California just enacted a law that stops cities and counties from participating in a “Muslim registry.” Senate Bill 31, signed Sunday by Gov. Jerry Brown, stops local and state agencies from giving the federal government information on people’s personal religion for a database used in law enforcement or immigration purposes. “Religious belief, practice, or affiliation, national origin, or ethnicity”–authorities simply can’t give the feds this kind of data if it’s meant for this kind of registry. No single religion is named in the bill, but author Sen. Ricardo Lara (D-Bell Gardens) made clear that it is designed with Islamophobia in mind.
— Ricardo Lara (@senricardolara) October 16, 2017
The president’s statements about a possible Muslim registry have not been consistent. When he was asked in November 2015 if he’d implement one, then-candidate Trump said yes.
“Oh, I would certainly implement that,” he said, talking about it context of his immigration policy. He later added, “The key is people can come to the county, but they have to come in legally.”
Next month, he pretty much called for an outright muslim ban into the United States.
Reuters reported in November that Kansas Secretary of State Kris Kobach said Trump’s immigration policy team planned to recommend that Trump reinstate the National Security Entry-Exit Registration System (NSEERS). This program—which ran from the Bush Administration in 2002 to the middle of the Obama Administration in 2011—put visitors and immigrants to the U.S. on a database if they came from countries with extremist organizations.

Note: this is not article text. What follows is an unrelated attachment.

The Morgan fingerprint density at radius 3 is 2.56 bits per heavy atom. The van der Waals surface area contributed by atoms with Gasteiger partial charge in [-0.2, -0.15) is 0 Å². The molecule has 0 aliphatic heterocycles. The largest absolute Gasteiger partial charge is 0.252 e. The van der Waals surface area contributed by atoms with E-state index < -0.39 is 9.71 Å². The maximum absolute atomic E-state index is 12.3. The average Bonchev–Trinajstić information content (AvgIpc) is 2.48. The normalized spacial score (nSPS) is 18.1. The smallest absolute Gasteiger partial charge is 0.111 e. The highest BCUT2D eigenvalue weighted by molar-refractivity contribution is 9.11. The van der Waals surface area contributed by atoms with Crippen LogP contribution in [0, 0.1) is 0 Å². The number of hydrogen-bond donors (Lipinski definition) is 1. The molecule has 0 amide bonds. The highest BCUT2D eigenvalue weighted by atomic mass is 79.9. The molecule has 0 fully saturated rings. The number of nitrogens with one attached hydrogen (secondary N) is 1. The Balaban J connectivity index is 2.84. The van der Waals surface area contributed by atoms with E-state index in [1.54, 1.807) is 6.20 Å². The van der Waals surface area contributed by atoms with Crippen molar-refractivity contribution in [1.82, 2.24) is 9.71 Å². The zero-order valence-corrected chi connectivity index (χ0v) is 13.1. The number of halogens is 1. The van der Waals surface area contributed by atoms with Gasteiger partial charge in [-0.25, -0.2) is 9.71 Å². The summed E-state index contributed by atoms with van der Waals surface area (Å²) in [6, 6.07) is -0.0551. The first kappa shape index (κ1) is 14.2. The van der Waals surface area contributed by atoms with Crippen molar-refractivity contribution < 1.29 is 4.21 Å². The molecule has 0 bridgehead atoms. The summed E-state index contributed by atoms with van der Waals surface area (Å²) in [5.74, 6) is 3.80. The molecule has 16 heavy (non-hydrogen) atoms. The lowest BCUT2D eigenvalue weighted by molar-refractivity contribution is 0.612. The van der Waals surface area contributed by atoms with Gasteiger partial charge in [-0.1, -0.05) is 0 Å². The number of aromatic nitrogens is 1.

In January, Trump signed an Executive Order temporarily stopping travel from seven Muslim-majority countries. It faced stiff fights in courts in numerous lawsuits, and has been blocked by quite a few courts. Civil rights organizations suing Trump often argue that campaign statements showed that “travel bans” were designed with Muslims in mind. This violated the First Amendment. The government insists this does not target people based on religion. This policy is currently in its third revision, featuring countries like Chad, Iran, Libya, Somalia, Syria, and Yemen. It also affects North Korea as well as some Venezuelan government officials and immediate family members. Both nations are decidedly not Muslim-majority. The new travel ban is scheduled to go into effect Wednesday, but lawsuits were filed earlier this month to stop it. A federal judge heard once such complaint in Maryland on Monday, but didn’t make a decision.
A law enforcement database based on religious information would no doubt face First Amendment challenges in court.
[image via Michael Gordon and Shutterstock]